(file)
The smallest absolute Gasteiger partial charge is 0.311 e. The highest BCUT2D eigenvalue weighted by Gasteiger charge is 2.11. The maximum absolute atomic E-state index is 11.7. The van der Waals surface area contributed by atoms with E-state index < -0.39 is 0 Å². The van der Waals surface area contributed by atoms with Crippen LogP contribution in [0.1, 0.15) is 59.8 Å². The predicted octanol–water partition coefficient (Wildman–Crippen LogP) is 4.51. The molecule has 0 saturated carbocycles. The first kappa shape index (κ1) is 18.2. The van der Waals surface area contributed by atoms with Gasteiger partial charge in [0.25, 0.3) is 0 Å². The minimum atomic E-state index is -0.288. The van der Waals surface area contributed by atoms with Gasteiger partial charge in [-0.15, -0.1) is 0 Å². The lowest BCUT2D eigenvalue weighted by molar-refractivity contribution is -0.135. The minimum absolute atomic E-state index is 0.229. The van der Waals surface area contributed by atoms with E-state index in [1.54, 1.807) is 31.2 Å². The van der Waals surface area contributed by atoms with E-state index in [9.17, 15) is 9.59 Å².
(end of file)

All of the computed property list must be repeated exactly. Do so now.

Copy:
The smallest absolute Gasteiger partial charge is 0.311 e. The highest BCUT2D eigenvalue weighted by Gasteiger charge is 2.11. The maximum absolute atomic E-state index is 11.7. The van der Waals surface area contributed by atoms with E-state index < -0.39 is 0 Å². The van der Waals surface area contributed by atoms with Crippen LogP contribution in [0.1, 0.15) is 59.8 Å². The predicted octanol–water partition coefficient (Wildman–Crippen LogP) is 4.51. The molecule has 0 saturated carbocycles. The first kappa shape index (κ1) is 18.2. The van der Waals surface area contributed by atoms with Gasteiger partial charge in [0.25, 0.3) is 0 Å². The minimum atomic E-state index is -0.288. The van der Waals surface area contributed by atoms with Gasteiger partial charge in [-0.15, -0.1) is 0 Å². The lowest BCUT2D eigenvalue weighted by molar-refractivity contribution is -0.135. The minimum absolute atomic E-state index is 0.229. The van der Waals surface area contributed by atoms with E-state index in [1.54, 1.807) is 31.2 Å². The van der Waals surface area contributed by atoms with E-state index in [9.17, 15) is 9.59 Å².